Anxiety has been related to the increased incidence of sudden death in patients with CHF.39 Animal studies indicate that β−1 selective adreno-receptors (b1-AR) in basolateral amygdala mediate anxiety-like behavior and that inhibition of these receptors by b1-AR blockers could produce anxiolytic effects.19 Further research on human subjects has proved the anxiolytic effects of a β−1 selective adrenergic blocker, metoprolol.20,21 However, whether this benefit is translated in CHF patients with anxiety remains obscure. From our investigation, we report rapid and significant improvement of anxiety disorder, suggesting anxiolytic benefits of metoprolol in CHF patients. Furthermore, emotional stress due to depression or anxiety results in burnout syndrome manifested as fatigue and exhaustion. It is believed that burnout syndrome may be an overlap of depression or anxiety disorders.23 For the first time, we attempted to study the impact of metoprolol treatment on burnout status of CHF patients and found that metoprolol significantly worsens the already existing high burnout. Although our study shows small differences in statistical significance, the representativeness of clinical significance is questionable owing to the very small sample sizes of groups, which is majorly due to enrollment at a single-center design where the number of patients with HF who received metoprolol was limited and not all patients agreed to provide informed consent for this study. However, of note, baseline was very balanced among the majority of the patients. Hence, we are confident that there were no baseline differences in HF severity and mental status that would have biased the comparison between the groups. Also, previous studies of Cucchini et al,40 Eichhorn et al,41 and de Figueiredo Neto et al42 used a population of similar size to elucidate the cardiovascular effects of metoprolol in patients with cardiovascular diseases. These studies indicate that a sample size of 15–20 patients might be sufficient to translate the findings to clinically significant data. However, large-sized studies may be warranted to prove our evidence right.

Overall, we suggest that depression, anxiety, and burnout status must be recognized in CHF patients prior to prescribing metoprolol by improving the sensitivity of mental health screening. However, the findings of this study should be interpreted cautiously as the study is limited by a number of factors. The small sample size may not be adequately powered to conclude the findings, warranting future large-size studies. Furthermore, the role of antidepressants on metoprolol-induced changes in mental status was not studied, which is very important as antidepressant therapies themselves do not benefit cardiac outcomes, and metoprolol effects may vary in their presence. We used a study design that could not assess the cause of the effect, and long-term effects of β blockers on mental status remain unclear. Also, the impact of changed mental status on cardiac outcomes is obscure, warranting further investigation. Furthermore, we relied on self-report measures to assess anxiety and depression rather than a clinical diagnostic interview. It is likely that many patients may not have accurately reported their mental status or may have been overlooked by the investigators. However, the HADS was specifically designed to avoid false positives when administered in hospital settings and therefore focuses on psychological and cognitive symptoms rather than somatic symptoms or sleep and appetite disturbance.43 Furthermore, the tools have standardized and validated psychometric properties in Chinese patients, ensuring reliable assessment.44,45 Finally, we assumed that the metoprolol effects were mediated through the reduction in HR, and hence we studied the correlation between HR reduction and mental status without adjusting for general confounders such as age, gender, CHF severity, and so on. Hence, further studies need to investigate the correlation of all the associated factors of metoprolol treatment with the changes in mental status, and this study finding may provide a preliminary report on the possible outcomes.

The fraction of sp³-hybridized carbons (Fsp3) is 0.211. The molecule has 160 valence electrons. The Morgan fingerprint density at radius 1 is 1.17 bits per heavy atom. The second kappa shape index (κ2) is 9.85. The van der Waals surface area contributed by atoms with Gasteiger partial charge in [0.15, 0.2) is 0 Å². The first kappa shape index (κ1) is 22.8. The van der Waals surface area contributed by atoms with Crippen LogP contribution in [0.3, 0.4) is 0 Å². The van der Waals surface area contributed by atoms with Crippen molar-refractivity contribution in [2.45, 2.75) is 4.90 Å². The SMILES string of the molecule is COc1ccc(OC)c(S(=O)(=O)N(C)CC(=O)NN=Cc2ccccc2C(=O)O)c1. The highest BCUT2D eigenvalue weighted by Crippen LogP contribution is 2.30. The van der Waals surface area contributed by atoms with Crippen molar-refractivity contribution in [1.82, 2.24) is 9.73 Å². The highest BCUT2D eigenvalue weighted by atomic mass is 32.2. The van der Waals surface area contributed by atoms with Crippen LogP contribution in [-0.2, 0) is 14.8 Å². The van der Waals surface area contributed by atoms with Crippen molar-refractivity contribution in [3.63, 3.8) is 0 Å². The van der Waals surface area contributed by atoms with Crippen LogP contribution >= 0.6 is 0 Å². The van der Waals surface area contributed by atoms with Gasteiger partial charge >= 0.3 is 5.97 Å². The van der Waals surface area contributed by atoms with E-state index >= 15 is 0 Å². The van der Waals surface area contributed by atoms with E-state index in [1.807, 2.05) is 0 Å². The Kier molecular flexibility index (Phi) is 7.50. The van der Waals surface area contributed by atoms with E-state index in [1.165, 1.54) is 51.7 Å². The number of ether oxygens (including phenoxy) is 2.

Conclusion

Metoprolol treatment significantly worsens the depressive and high burnout symptoms, but affords anxiolytic benefits independent of HR reduction in CHF patients with clinically diagnosed mental disorders. Hence, physicians need to be vigilant with regard to the potential presentation of mental disorders in CHF patients while prescribing metoprolol.

Author contributions

All authors contributed equally to the study and development of the manuscript. YM and XL conceptualized and designed the study. XL and XC were involved in data collection and analysis. All authors contributed toward data analysis, drafting, and critically revising the paper and agree to be accountable for all aspects of the work.

Disclosure

The authors report no conflicts of interest in this work.